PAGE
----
The Beagle is a member of the hound dog group, best known for its exceptional sense of smell and goofy personality. Another thing that sets Beagles apart from other dog breeds is their coats that come in many different color combinations.
But what colors are Beagles born with? Beagles will change coat color several times as they grow. Tri-colored Beagle puppies are born black and white, and the brown on the head, hips, and legs develops as the puppy grows. Lemon and tan bi-colored puppies are born almost pure white with almost no colored patches or only a hint of color.
If you are looking to adopt a Beagle into your family, and want to know everything about their coat colors, you are in the right place. Read on to find out in how many colors Beagles come and what are the most popular and rare Beagle colors!
How Many Colors of Beagles Are There?
The American Kennel Club officially recognizes 11 Beagle colors (more colors may receive official recognition in the following years).
However, there are a total of 25 different Beagle colors. To make things even more diverse, within each color group there are different shades of the same color.
For example, a red coat color can range from a light dusty red to a deep mahogany red. For this reason, it’s safe to say that Beagles come in more than 25 color combinations.
In fact, the color combinations are almost endless and you’ll hardly find two Beagles that look exactly the same!
Standard Beagle Colors – Recognized by AKC (American Kennel Club)
According to the breed standard, the Beagle can come in 11 different coat colors and one standard coat marking (source). If you plan to show your Beagle in a confirmation dog show, they’ll have to have one of the officially recognized Beagle coat colors.
The AKC’s breed standard accepts the following colors:
1. Black Red & White
A black red and white tri-color Beagle has a large black “saddle” across its back that reaches all the way to its neck, sides, and tail.
The red color on these dogs isn’t actually red, but a deep dark orange which some breeders refer to as mahogany. This color is present on a Beagle’s head, ears, around their eyes, thigs, rear end, and the underside of the tail.
Red black and white Beagles have white on their paws, chests, muzzles, and tips of their tails.
2. Blue Tan & White
Blue tan and white tri-color Beagles, also known as blue Beagles look similar to classic tri-colored Beagles but they express the dilute gene. This turns the black patches of the coat into bluish or light gray.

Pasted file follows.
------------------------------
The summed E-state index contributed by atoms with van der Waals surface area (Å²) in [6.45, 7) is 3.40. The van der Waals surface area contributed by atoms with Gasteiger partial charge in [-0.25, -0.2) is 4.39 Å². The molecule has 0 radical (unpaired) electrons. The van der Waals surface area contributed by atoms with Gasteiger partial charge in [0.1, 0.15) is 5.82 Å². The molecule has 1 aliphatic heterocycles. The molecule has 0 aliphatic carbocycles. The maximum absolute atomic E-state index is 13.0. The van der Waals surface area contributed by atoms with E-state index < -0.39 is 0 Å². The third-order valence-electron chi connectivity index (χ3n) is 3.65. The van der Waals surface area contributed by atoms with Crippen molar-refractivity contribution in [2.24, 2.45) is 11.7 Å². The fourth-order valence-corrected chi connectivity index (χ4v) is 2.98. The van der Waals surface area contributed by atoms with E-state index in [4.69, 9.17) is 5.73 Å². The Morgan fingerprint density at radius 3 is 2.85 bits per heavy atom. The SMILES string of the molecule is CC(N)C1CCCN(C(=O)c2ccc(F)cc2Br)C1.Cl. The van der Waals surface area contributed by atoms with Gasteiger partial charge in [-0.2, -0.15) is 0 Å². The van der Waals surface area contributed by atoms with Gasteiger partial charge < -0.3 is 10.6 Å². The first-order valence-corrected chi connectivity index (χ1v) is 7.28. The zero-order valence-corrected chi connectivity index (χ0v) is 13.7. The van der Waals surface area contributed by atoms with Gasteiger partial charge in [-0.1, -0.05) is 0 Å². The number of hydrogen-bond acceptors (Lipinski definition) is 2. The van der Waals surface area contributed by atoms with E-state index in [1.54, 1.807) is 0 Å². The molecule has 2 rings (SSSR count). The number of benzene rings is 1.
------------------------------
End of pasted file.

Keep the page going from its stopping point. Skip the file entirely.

Silver Beagles usually have lighter eyes and differently colored heads than classic tri-colored Beagles. They can also sometimes inherit color-dilute alopecia, a skin disease associated with the color-dilution gene (source).
3. Black & Tan
Black and tan Beagles don’t have any white markings and are almost completely black. They usually have tan markings on the tips of their tails, parts of their faces, chests, legs, and their rear ends.
4. Black Tan & Bluetick
The black tan and bluetick Beagle color isn’t as popular as other color combinations but is no less beautiful. Tick refers to a freckled pattern of small dots on one area of a Beagle’s coat.
Bluetick is, in fact, a faded shade of grey with nearly black-grey dots and patches. A black tan and bluetick colored Beagle has black patches on its head, face, ears, back, and base of its tail. The bluetick covers the remaining parts of the Beagle’s body except for the muzzle and paws which are tan in color.
5. Black Tan & White
Black tan and white is the most common Beagle coloration. These Beagles have a black patch that starts on their backs, curves towards their chests and goes halfway up their tails.
Their heads, ears, and upper legs feature tan patches and white markings cover the muzzle, neck, chest, paws, and the tip of the tail.
6. Black White & Tan
Black white and tan Beagles generally have a larger black patch than black tan and white Beagles. However, they still have white markings on their chests, legs, and tails. Tan markings are usually present only on the head or as small markings on other parts of the body.
7. Brown & White